independent

Wednesday 18 October 2017

Time for Arsene to get his coat and go

Weird Wide World of Sport

Dave Devereux

The time has come for Arsene Wenger to call it a day at Arsenal
The time has come for Arsene Wenger to call it a day at Arsenal

Trying to get the kids out the door to school this morning was a bit like attempting to fight back the tide with a pitchfork.

An infamously uncooperative long in the tooth mule, who has broken many a spirit, would have nothing on the little imps when it comes to digging their heels in when the notion takes them.

It's amazing how quickly routine can be broken by the unpredictability and spontaneity of the weekend, and menial things like brushing teeth and getting coats on can become like a miniature Battle of the Somme instead of the simple tasks done with military precision that they should be.

Speaking of coats, and stubbornness for that matter, it's surely about time Arsene Wenger eventually agreed to toe the line like my children and zipped up his oversized overcoat and headed out the front door while some dignity remains.

A second half of the season slump in the Premier League and a last 16 exit from the Champions League are nothing new for fans of the Gunners, but their 5-1 humiliation by Bayern Munich was a new low for the manager of almost 21 years.

Arsenal continue to spout the 'business as usual' line whenever there's speculation surrounding the manager's future, but that's what they have become, a business first and football club second.

When the Frenchman first crossed the channel to ply his trade in the Premier League, his tactical acumen and eye for spotting untapped potential in a bargain buy put him up there with the very best in the football business.

Unfortunately, in recent seasons Wenger's business brilliance has been mainly reserved for the financial side of things and keeping the money men happy, but on the football field the same mistakes have been replicated time and time again for the past decade.

There's no shortage of talent in the Arsenal squad but the players continue to have a centre softer than the crap sweets left at the bottom of the Quality Street box, and the lack of leadership in the team is on a par with the ostriches burying their head in the sand kind of stuff we see in Dáil Éireann.

Despite their obvious class, the dearth of heart and fight in the Arsenal team is simply shocking, and although the players have to shoulder responsibility for their unwillingness to go that extra mile, the buck stops with the man overseeing operations from the sideline.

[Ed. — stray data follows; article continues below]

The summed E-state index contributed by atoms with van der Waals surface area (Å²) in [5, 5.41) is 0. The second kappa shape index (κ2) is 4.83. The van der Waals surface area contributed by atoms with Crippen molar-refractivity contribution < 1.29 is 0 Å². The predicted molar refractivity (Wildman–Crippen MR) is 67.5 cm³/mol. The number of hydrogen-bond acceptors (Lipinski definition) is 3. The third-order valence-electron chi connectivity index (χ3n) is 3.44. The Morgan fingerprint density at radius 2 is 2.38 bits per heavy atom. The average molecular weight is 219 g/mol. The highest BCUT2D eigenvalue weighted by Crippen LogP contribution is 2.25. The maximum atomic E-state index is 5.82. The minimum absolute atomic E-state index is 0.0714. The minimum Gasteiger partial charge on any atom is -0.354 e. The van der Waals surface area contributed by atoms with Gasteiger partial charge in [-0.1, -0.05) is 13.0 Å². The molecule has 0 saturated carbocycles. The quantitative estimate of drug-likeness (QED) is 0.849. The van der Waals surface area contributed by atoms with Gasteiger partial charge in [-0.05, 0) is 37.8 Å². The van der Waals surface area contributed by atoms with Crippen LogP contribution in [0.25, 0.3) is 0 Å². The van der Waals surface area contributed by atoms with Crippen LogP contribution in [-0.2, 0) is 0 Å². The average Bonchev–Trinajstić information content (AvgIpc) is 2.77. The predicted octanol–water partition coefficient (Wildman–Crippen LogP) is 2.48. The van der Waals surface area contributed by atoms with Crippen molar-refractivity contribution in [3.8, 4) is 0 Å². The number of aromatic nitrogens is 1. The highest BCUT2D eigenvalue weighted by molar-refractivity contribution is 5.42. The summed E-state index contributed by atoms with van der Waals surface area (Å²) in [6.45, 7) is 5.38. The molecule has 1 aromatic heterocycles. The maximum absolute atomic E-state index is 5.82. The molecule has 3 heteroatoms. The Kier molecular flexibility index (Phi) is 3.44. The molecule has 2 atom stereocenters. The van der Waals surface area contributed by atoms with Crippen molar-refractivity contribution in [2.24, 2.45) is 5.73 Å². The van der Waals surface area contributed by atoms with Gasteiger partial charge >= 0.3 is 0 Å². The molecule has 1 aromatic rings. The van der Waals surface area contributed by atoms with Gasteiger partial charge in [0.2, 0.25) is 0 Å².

A manager who has watched the likes of Ian Wright, Martin Keown and Patrick Vieira fight tooth and nail for the club should surely see what's missing from the spine of the team, and it's not like he hasn't had the time and opportunity to address it.

The anger and downright disillusionment among Gooners is far greater than ever this season, and although Wenger and the powers-that-be at Arsenal haven't been swayed by such sentiment in the past, the manager has the appearance of a stressed out figure that could be willing to walk out of the white heat of the spotlight and surely the board would welcome that decision.

Wenger has publicly stated that he will be managing next season, if not at Arsenal somewhere else, and maybe a new challenge will spark a return of the joie de vivre he showed in his fledgling years in London.

Arsene Wenger has been brilliant for Arsenal, winning three Premier League titles, six FA Cups and never finishing outside the top four in 21 years, but if they want to seriously push for league and European honours they need a fresh face with fresh ideas at the helm.

Hopefully Wenger, like my kids this morning, will eventually listen to reason and march out the front door at the end of the season with his head held high before the tantrums turn to real tears and his legacy is tarnished.

If he does head to pastures new, knowing Arsenal's luck he'll have taken over at whatever team knocks them out of the Champions League at the last 16 stage next season.

Wexford People

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